Forty adults, five children, and a teenage moderator gathered at the Mission Recreation Center Tuesday night to hear District 9 supervisor candidates answer questions on child care, violence prevention and housing. The root of many of these problems, according to the supervisors, is the lack of opportunities.

“Jobs, jobs, jobs,” said Eric Storey, a stay-at-home dad and City College student. He said the city should create incentives for businesses to return to San Francisco, but failed to specify how the city would do so.

The six other candidates—David Campos, Vern Mathews, Eric Quezada, Mark Sanchez, and Tom Valtin—agreed the next supervisor needs to find ways to keep families in the Mission.

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Mathews, a handyman, said the city needs to help families in which one parent chooses to stay home and take care of the children. Speaking about his own family, he said, “we chose to raise our kids by sacrificing instead of both working.”

Campos, police commissioner and attorney, disagreed.

“Many people have no choice, at times you even have to get a second job,” he said. Because they earned minimum wage, Campos said, both his parents had to work.

“The government has to play a role in providing a solution,” Campos added specifying that the city budget should allocate a permanent source of funding for childcare.

After the debate, Mason Jeffreys, a volunteer in charge of timekeeping, said “That Vern dude….way out of touch. People in the back were groaning.”

Quezada, director of Dolores Street Community Services, said child care programs offer one way to reduce the achievement gap that Latino and African American youth are experiencing.

In the audience, Marisol and Juan Ramon Recinos watched their teenage daughter, Josselyn Recinos, a student at the Bay School of San Francisco and a member of the San Francisco Youth Commission, moderate the debate. The couple recently became citizens and will vote in their first U.S. election on Nov.4. They’re concerned about affordable housing, education and child care.

Mr. Recinos said that Quezada’s experience defending rent control meant he would have the best answers for families facing an eviction. On the other hand, Mr. Recinos said, Campos gave a better answer to the issue of childcare and he related well to families in which both parents work.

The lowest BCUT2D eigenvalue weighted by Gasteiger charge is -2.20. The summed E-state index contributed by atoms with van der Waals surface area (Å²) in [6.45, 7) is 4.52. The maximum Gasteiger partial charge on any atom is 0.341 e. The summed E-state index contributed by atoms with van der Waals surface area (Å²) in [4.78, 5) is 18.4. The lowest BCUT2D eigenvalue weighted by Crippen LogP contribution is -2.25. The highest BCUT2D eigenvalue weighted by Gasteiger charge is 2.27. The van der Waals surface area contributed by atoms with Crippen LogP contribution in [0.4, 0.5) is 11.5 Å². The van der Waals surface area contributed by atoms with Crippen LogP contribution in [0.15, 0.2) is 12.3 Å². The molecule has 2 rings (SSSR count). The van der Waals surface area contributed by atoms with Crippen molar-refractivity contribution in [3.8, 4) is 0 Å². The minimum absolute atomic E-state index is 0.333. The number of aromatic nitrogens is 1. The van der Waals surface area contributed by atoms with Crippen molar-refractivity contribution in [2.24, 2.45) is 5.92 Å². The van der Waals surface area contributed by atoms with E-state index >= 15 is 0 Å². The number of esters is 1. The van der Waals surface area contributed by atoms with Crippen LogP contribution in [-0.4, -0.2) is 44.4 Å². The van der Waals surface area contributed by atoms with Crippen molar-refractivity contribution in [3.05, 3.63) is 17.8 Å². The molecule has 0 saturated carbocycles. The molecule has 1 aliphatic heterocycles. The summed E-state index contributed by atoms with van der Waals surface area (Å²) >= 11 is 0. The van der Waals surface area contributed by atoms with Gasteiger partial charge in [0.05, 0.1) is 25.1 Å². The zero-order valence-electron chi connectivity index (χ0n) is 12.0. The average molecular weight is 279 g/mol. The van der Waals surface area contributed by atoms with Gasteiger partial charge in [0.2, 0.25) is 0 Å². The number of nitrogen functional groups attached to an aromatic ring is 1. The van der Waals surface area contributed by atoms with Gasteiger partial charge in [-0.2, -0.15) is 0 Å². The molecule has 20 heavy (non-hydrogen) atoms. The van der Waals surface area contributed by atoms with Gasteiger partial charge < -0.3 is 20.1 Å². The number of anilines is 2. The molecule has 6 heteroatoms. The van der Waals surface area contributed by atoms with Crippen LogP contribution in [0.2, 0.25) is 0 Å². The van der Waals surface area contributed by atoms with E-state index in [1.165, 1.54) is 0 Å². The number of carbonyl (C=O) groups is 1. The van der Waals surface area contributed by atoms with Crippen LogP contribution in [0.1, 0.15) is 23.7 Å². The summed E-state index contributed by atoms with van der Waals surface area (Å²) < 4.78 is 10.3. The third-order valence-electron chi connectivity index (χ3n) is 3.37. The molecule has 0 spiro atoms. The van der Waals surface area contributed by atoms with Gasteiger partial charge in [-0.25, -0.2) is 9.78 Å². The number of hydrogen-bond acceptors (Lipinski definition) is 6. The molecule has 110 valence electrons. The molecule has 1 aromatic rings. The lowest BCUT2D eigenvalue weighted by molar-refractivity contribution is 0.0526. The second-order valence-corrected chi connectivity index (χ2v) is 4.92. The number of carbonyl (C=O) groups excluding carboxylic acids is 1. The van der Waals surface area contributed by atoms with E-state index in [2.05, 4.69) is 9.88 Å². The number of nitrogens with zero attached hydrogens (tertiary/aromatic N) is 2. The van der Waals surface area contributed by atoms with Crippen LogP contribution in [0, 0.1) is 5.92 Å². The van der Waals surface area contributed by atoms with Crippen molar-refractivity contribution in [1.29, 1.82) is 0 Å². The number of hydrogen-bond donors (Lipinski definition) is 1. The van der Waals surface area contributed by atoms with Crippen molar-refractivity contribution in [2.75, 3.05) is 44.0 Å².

Sanchez, president of the San Francisco Board of Education, and Quezada brought up the Eastern Neighborhoods Plan—a rezoning plan under consideration by the city—stressing that affordable housing was necessary. Quezada went further by saying that a stabilization fund should be established to help families access housing under the new plan.

Royale, a community organizer and director of the Cesar Chavez Holiday Committee, left a half-hour before the end of the debate because of another engagement, but Mrs. Recinos didn’t seem to mind.

“I liked Eva Royale because I identify with her as a woman and I have the feeling that women follow through more on their promises,” Mrs. Recinos said.

Mr. Recinos liked Royale and Campos more because “they went straight to the point” when asked a question.

On the issue of violence, the candidates agreed that the root cause is a lack of opportunities for youth. They pointed to partnerships with community organizations and recreational programs.

Mathews added that the problem was largely due to too many guns. He believes the city should focus on “violence suppression” and prosecute for gun possession more forcefully.

Reflecting on the debate, Josselyn Recinos, the teenage moderator, was happy that the candidates spoke of programs to keep youth off the streets.

“We’re the future,” she said.